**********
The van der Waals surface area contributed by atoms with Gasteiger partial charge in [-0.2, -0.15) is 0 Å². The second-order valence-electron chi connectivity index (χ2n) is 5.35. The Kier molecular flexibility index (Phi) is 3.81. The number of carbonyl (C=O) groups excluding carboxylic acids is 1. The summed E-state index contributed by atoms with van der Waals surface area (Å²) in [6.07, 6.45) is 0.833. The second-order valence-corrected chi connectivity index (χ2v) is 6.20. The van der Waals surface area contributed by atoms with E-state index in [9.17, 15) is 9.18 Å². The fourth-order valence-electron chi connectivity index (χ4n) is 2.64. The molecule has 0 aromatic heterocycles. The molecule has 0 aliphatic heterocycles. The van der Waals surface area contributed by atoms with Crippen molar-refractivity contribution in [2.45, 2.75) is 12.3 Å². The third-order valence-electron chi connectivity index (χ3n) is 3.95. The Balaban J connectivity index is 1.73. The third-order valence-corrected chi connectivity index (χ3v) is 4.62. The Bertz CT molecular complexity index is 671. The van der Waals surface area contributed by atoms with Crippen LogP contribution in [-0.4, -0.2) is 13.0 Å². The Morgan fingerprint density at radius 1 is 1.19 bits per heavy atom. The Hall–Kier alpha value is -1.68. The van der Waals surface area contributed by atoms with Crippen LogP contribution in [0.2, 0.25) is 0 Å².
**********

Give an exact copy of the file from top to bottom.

The van der Waals surface area contributed by atoms with Gasteiger partial charge in [-0.2, -0.15) is 0 Å². The second-order valence-electron chi connectivity index (χ2n) is 5.35. The Kier molecular flexibility index (Phi) is 3.81. The number of carbonyl (C=O) groups excluding carboxylic acids is 1. The summed E-state index contributed by atoms with van der Waals surface area (Å²) in [6.07, 6.45) is 0.833. The second-order valence-corrected chi connectivity index (χ2v) is 6.20. The van der Waals surface area contributed by atoms with E-state index in [9.17, 15) is 9.18 Å². The fourth-order valence-electron chi connectivity index (χ4n) is 2.64. The molecule has 0 aromatic heterocycles. The molecule has 0 aliphatic heterocycles. The van der Waals surface area contributed by atoms with Crippen molar-refractivity contribution in [2.45, 2.75) is 12.3 Å². The third-order valence-electron chi connectivity index (χ3n) is 3.95. The Balaban J connectivity index is 1.73. The third-order valence-corrected chi connectivity index (χ3v) is 4.62. The Bertz CT molecular complexity index is 671. The van der Waals surface area contributed by atoms with Crippen LogP contribution in [-0.4, -0.2) is 13.0 Å². The Morgan fingerprint density at radius 1 is 1.19 bits per heavy atom. The Hall–Kier alpha value is -1.68. The van der Waals surface area contributed by atoms with Crippen LogP contribution in [0.2, 0.25) is 0 Å².